West Shines In Closing Minutes as WVU Knocks Off Virginia

West Shines In Closing Minutes as WVU Knocks Off Virginia


MORGANTOWN, W.Va. — In a way, you expect from Jevon Carter what he gave to West Virginia in leading the Mountaineers to victory over No. 15/18 Virginia Tuesday night, which was simply 23 points, 10 rebounds, seven assists and two steals.

But what you are now coming to expect is that Lamont West, the sophomore from Cincinnati, to do almost as much damage and so it was as No. 19 WVU won before 12,816 screaming fans, 68-61.

That left both teams with 8-1 records with the Mountaineers heading for Pitt on Saturday to renew the Backyard Brawl.

West and Carter scored WVU’s last 12 points in the game, fighting off every Virginia attempt to rally, and they accounted for 15 of the last 17 points.

“Lamont has gotten better,” Bob Huggins admitted, although it does not come as unexpected improvement for he has always felt he would be an impact scorer. “Lamont is getting off a little quicker. He’s using pump fakes now. He never drove by anybody before, and now you look at him, you can see the ability to drive by people.

“He’s probably our best finisher at the rim. I think that helped him. He was’t shooting it very well.”

So what he did was come in and ask Huggins for help.

“He really just wasn’t lifting it up He wasn’t getting through it. I think when that happens you start missing shots, particularly a guy like him who is used to making shots, you start to press a little bit. Then you start to aim the ball and not shoot it. I just told him to shoot the dang thing.”

With 3:11 left in the game, WVU was clinging to a 58-56 lead when West hit a three and that gave WVU room to breathe, even if it was just momentary.

The thing is, they clung to the lead through the stretch, made their free throws and took down the wins. Prior to the start of the game Bob Huggins honored Jevon Carter for his school record 252nd steal in the last game by handing him the basketball in a brief ceremony at midcourt. Would have been better if Carter had stolen it out of his hands and gone down and scored with it.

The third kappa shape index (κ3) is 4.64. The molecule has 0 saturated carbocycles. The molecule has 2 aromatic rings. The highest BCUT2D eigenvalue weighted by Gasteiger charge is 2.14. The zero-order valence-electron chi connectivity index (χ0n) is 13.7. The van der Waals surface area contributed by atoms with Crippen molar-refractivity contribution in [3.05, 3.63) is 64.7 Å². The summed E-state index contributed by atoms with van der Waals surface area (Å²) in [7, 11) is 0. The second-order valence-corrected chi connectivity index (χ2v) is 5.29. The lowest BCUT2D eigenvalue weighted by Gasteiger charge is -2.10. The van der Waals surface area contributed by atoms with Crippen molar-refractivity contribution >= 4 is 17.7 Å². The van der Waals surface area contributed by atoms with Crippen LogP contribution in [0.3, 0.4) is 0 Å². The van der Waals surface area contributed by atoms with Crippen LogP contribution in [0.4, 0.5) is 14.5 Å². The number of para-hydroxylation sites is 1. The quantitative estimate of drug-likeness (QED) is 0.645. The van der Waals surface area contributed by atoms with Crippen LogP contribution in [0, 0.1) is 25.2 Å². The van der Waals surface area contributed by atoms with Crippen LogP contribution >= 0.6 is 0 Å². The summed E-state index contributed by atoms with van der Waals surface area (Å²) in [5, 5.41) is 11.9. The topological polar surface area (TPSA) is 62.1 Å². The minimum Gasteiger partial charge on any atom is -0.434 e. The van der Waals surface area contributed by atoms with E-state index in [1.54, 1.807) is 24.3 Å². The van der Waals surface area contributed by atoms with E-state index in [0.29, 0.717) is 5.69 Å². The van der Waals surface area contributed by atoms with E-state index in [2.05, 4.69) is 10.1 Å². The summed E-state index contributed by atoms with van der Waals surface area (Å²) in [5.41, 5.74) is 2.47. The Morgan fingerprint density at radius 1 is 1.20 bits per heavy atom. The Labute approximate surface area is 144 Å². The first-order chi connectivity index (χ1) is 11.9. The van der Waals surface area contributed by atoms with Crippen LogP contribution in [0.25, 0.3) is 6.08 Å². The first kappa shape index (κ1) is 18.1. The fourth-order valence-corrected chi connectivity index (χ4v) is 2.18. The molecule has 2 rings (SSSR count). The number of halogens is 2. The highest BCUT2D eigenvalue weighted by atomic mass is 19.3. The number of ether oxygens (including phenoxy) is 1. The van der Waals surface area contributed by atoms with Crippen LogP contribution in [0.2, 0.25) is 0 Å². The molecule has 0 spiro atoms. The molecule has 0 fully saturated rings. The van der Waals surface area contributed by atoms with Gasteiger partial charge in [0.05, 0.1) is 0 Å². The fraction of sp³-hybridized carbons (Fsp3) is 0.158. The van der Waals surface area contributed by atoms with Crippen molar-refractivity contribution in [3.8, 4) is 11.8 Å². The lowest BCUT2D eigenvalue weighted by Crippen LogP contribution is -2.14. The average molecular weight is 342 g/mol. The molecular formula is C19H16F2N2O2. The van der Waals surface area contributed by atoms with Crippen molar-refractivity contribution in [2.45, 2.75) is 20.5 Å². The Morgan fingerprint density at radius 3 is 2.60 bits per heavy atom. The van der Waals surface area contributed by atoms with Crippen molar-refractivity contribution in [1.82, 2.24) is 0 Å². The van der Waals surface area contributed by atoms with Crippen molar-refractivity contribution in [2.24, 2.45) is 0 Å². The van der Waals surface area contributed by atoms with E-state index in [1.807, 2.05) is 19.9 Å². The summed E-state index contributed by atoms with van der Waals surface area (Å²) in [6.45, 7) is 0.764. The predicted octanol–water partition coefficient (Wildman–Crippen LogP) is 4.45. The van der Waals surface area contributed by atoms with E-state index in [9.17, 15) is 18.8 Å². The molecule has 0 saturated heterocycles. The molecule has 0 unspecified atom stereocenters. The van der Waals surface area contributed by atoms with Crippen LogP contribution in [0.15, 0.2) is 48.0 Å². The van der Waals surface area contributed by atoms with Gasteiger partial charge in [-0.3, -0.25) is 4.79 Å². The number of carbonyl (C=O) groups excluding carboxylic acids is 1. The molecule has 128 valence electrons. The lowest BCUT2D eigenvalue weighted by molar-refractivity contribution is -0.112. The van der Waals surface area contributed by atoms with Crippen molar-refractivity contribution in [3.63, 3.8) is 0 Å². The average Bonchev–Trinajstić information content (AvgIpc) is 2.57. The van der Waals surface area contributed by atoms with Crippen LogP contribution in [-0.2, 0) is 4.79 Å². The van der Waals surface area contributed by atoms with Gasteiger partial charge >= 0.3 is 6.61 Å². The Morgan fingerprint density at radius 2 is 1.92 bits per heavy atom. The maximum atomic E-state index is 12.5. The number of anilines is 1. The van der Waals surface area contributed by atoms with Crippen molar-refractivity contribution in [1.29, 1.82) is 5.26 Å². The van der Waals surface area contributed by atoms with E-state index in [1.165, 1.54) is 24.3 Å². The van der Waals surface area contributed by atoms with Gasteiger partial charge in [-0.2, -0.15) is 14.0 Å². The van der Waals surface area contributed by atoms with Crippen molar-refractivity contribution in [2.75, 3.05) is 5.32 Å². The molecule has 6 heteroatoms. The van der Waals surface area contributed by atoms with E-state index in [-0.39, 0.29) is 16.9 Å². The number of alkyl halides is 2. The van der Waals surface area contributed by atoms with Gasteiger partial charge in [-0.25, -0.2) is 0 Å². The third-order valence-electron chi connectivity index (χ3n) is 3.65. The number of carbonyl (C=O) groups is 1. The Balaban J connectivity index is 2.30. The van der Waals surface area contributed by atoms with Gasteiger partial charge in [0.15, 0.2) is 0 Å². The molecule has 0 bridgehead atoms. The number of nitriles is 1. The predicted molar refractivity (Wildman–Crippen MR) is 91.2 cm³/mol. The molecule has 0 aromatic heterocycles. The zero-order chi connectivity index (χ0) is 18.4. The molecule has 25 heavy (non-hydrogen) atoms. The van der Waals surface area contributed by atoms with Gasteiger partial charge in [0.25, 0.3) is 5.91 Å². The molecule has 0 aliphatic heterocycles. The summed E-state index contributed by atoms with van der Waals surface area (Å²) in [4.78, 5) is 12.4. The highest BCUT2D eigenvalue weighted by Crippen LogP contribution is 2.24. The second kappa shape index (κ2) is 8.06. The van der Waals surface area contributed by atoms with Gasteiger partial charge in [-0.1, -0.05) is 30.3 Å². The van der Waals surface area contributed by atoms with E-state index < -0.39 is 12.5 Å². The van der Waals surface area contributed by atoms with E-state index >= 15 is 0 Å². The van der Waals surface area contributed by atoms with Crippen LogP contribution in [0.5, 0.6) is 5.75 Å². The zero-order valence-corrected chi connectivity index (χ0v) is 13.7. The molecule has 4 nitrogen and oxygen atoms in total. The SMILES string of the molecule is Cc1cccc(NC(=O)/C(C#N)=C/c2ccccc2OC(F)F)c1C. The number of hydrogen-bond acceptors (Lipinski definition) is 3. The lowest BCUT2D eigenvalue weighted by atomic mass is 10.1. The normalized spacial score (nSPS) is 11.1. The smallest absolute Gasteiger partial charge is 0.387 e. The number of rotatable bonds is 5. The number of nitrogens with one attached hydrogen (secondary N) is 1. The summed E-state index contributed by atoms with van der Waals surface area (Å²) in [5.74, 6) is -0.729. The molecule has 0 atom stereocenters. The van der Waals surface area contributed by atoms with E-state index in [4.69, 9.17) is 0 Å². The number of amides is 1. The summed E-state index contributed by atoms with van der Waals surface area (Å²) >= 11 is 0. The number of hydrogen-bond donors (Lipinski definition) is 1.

They went from that to a classy light show using an app on the fans phones.

Then, when the WVU dance team came out for the first time, Charles Hayes, “The Dancing Fan” joined them in a routine that had the house rocking.

Unfortunately, by the time Hayes made his appearance, a 7-0 WVU lead had made a disappearance and Virginia had settled in to take a 10-9 lead with a free throw coming and 11:53 left in the half.

Also disappearing was any semblance of sense in the officating of the contest, the officials nailing WVU with 12 fouls by halftime and Virginia just 6. The result was that Virginia had a 12-3 advantage in points from the free throw line.

Despite that, and despite Carter making but 3 of 8 shots of the field, including somehow shooting a layup over the backbord — honest — the Mountaineers were clinging to a 29-26 lead at intermission.

WVU was doing pretty much what it had hoped to do, other than the distorted foul totals. They led in rebounds, 19-16, forced 7 turnovers from a team that is averaging only 8.9 turnovers a game, and had held Virginia to just six field goals.

The WVU defense had Virginia bothered as evidenced by its 28.6% shooting percentage in the first half, a huge drop from the 49.6% it was averaging at game time.

The Mountaineers built their lead to eight early in the second half but the refs kept tooting their whistles as the crowd roared its displeasure and then Kyle Guy, UVA’s top scorer who had been shut out in the first half, revved up his engine.

Guy made the lead disappear with three consecutive threes, which is what a 45.5% 3-point shooter is supposed to do.

Carter, however, put an end to the run and got the lead back for WVU with a three to give him 14 points with still 11:06 left in the game.

Carter scored seven of the next nine Mountaineer points as they took a 48-45 lead in the final eight minutes of a game in which neither team could take charge of.

The sleeping giant who was Guy continued to bomb away from three and hit them, making a couple more in a row to give him 18 points and tie the game at 56-56 but West hit a tough jumper to regain the lead at 58-56 as they went into the final media time out.

“We’re always worried about him,” Huggins said of Guy, “but we let him get going. We stopped guarding him. I thought we did a great job early of making him take tough shots and really work to get those. Then, for whatever reason, we forgot he was out there.

“He’s not a good shooter. He’s a great shooter.”

But on this night he couldn’t match West and Carter.